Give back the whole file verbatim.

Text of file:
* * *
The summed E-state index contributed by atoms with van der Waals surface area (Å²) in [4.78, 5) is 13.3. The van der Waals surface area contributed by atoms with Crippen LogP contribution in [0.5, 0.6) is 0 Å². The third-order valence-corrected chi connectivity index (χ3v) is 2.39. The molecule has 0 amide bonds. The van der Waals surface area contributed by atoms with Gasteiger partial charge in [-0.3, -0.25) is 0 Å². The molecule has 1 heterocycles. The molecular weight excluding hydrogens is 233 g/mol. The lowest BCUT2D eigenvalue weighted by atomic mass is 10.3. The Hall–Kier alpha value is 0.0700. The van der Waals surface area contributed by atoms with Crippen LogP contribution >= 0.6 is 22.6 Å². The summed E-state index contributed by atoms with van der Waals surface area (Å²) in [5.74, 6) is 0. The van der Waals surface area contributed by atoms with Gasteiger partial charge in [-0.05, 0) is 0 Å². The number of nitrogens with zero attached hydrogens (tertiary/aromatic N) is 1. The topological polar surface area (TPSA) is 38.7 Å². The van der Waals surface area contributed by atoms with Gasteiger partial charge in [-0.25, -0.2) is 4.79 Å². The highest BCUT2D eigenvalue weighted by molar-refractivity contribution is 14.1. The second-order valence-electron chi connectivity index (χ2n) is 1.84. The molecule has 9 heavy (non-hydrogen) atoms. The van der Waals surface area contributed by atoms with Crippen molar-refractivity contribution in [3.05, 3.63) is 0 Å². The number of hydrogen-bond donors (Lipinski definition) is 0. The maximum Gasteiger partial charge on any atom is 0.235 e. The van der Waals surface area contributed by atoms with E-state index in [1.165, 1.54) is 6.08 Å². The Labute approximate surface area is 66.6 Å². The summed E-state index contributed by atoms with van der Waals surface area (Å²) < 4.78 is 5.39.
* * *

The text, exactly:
The summed E-state index contributed by atoms with van der Waals surface area (Å²) in [4.78, 5) is 13.3. The van der Waals surface area contributed by atoms with Crippen LogP contribution in [0.5, 0.6) is 0 Å². The third-order valence-corrected chi connectivity index (χ3v) is 2.39. The molecule has 0 amide bonds. The van der Waals surface area contributed by atoms with Gasteiger partial charge in [-0.3, -0.25) is 0 Å². The molecule has 1 heterocycles. The molecular weight excluding hydrogens is 233 g/mol. The lowest BCUT2D eigenvalue weighted by atomic mass is 10.3. The Hall–Kier alpha value is 0.0700. The van der Waals surface area contributed by atoms with Crippen LogP contribution >= 0.6 is 22.6 Å². The summed E-state index contributed by atoms with van der Waals surface area (Å²) in [5.74, 6) is 0. The van der Waals surface area contributed by atoms with Gasteiger partial charge in [-0.05, 0) is 0 Å². The number of nitrogens with zero attached hydrogens (tertiary/aromatic N) is 1. The topological polar surface area (TPSA) is 38.7 Å². The van der Waals surface area contributed by atoms with Gasteiger partial charge in [-0.25, -0.2) is 4.79 Å². The highest BCUT2D eigenvalue weighted by molar-refractivity contribution is 14.1. The second-order valence-electron chi connectivity index (χ2n) is 1.84. The molecule has 9 heavy (non-hydrogen) atoms. The van der Waals surface area contributed by atoms with Crippen molar-refractivity contribution in [3.05, 3.63) is 0 Å². The number of hydrogen-bond donors (Lipinski definition) is 0. The maximum Gasteiger partial charge on any atom is 0.235 e. The van der Waals surface area contributed by atoms with E-state index in [1.165, 1.54) is 6.08 Å². The Labute approximate surface area is 66.6 Å². The summed E-state index contributed by atoms with van der Waals surface area (Å²) < 4.78 is 5.39.